RFID Inlay Tag Placement Guide

RFID Inlay Tag Placement Guide

RFID Inlay Tag Placement Guide

Radio Frequency Identification (RFID) technology has become increasingly popular in the shipping and packaging industries in recent years and has proven to be a game-changer for businesses wanting to elevate their operation processes. With its flexibility and versatile application uses, RFID tags provide numerous benefits to businesses including increased workplace productivity, reduction in errors, and cost-effectiveness.

When choosing RFID technology as a resource, some businesses may initially overlook the importance of the RFID inlay tag placement, resulting in the tag not working properly. It is important to understand how and where an RFID tag should be placed on an item to ensure it is working properly and affixed correctly to the items.

What is an RFID Inlay Tag?

Radio Frequency Identification, commonly referred to as RFID, is a tracking method that makes use of barcodes to identify and track objects through accurate step-by-step tracking. The barcode transmits information from the RFID tag to a reader device, which forwards it to an RFID computer program that uses radio waves to track items, people, or animals. RFID tags are useful not only for tracking goods but also for tracking cars and large containers.

Contact Tamarack

How Do RFID Tags Work?

RFID technology works by sending radio waves through the air from a reader (such as an RFID scanner or reader device) in the direction of an object or person that has an RFID tag affixed to their body or a package. The RFID tag’s shape, color, weight, size, and other characteristics are subsequently recorded by the reader together with the sort of object that is carrying it. It uses radio waves to transmit the data over to the computer software for analysis.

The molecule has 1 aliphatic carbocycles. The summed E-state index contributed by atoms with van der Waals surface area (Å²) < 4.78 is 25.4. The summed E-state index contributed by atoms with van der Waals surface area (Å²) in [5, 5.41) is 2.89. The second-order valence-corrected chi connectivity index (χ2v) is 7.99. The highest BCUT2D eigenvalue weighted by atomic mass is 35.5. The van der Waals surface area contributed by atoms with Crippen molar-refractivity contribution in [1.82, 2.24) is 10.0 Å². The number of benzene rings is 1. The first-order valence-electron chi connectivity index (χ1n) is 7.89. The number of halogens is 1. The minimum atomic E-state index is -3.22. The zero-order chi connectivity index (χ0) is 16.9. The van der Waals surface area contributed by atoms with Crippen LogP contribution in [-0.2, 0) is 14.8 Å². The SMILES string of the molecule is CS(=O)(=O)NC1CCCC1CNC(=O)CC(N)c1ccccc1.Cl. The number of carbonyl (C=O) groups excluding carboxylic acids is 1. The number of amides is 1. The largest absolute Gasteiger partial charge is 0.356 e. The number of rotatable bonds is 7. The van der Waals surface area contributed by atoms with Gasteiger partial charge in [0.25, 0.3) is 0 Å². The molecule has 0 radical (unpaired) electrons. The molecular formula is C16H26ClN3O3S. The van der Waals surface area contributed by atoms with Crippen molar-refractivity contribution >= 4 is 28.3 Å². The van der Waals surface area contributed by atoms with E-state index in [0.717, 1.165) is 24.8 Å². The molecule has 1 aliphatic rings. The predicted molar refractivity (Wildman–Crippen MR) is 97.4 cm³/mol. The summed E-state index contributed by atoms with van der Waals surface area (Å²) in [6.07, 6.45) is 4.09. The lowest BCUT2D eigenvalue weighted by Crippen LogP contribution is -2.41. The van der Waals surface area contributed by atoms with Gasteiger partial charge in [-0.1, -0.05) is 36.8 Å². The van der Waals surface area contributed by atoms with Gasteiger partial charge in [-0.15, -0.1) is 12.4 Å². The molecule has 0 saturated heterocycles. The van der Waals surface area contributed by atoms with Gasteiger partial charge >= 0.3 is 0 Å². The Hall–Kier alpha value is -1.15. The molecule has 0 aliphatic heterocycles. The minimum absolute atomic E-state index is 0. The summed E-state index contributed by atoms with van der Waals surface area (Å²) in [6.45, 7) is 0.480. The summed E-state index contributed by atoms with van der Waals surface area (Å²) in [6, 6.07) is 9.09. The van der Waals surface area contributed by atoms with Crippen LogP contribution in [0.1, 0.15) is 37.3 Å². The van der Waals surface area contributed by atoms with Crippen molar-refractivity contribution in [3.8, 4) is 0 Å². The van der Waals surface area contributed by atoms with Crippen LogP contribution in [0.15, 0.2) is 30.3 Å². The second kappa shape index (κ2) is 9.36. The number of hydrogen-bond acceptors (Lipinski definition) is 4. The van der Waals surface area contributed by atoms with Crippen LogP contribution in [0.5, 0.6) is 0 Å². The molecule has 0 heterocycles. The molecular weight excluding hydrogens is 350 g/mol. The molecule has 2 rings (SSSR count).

An RFID tag stores information such as the type of object, name, ID number, or other information about the item that is being identified for tracking purposes or efficient warehouse management. It is also capable of storing data regarding the position and gait of the subject or object.

Types of RFID Tags

RFID tags are small electrical devices with an antenna and a microchip that store and transmit data. The data collected by the reader device is stored on the microchip. The two main types of RFID tags used are battery-operated tags, which run on an internal battery, and passive tags, which use electromagnetic energy broadcast from an RFID reader instead of external power sources.

The primary frequencies used by passive RFID tags to transmit data are:

  • Low Frequency (LF)
  • High Frequency (HF)
  • Ultra-High Frequency (UHF)

The wireless device’s range is influenced by the signal’s frequency. An electromagnetic wave powers a passive RFID tag when a reader scans it, allowing the antenna and chip to transmit data back to the reader. An RFID computer receives this data and uses its interpretation to identify items. If your company is looking to track items remotely, choosing an active RFID tag may be the best option for your business.

Active RFID Tags

Active RFID tags are a great option for people who want real-time, up-to-date tracking because they consistently send out signals. Though more costly than passive IC tags, they can be useful in real-time vehicle monitoring and tolling applications due to their larger read ranges. Active tags are also largely used in warehouse management applications when large numbers of items on skids or pallets need to be scanned in.

When durability is crucial, active RFID tags—which are more compact and resilient than passive RFID tags—are frequently utilized. They are widely used in shipping tracking systems and as transponders for toll payments.

Passive RFID Tags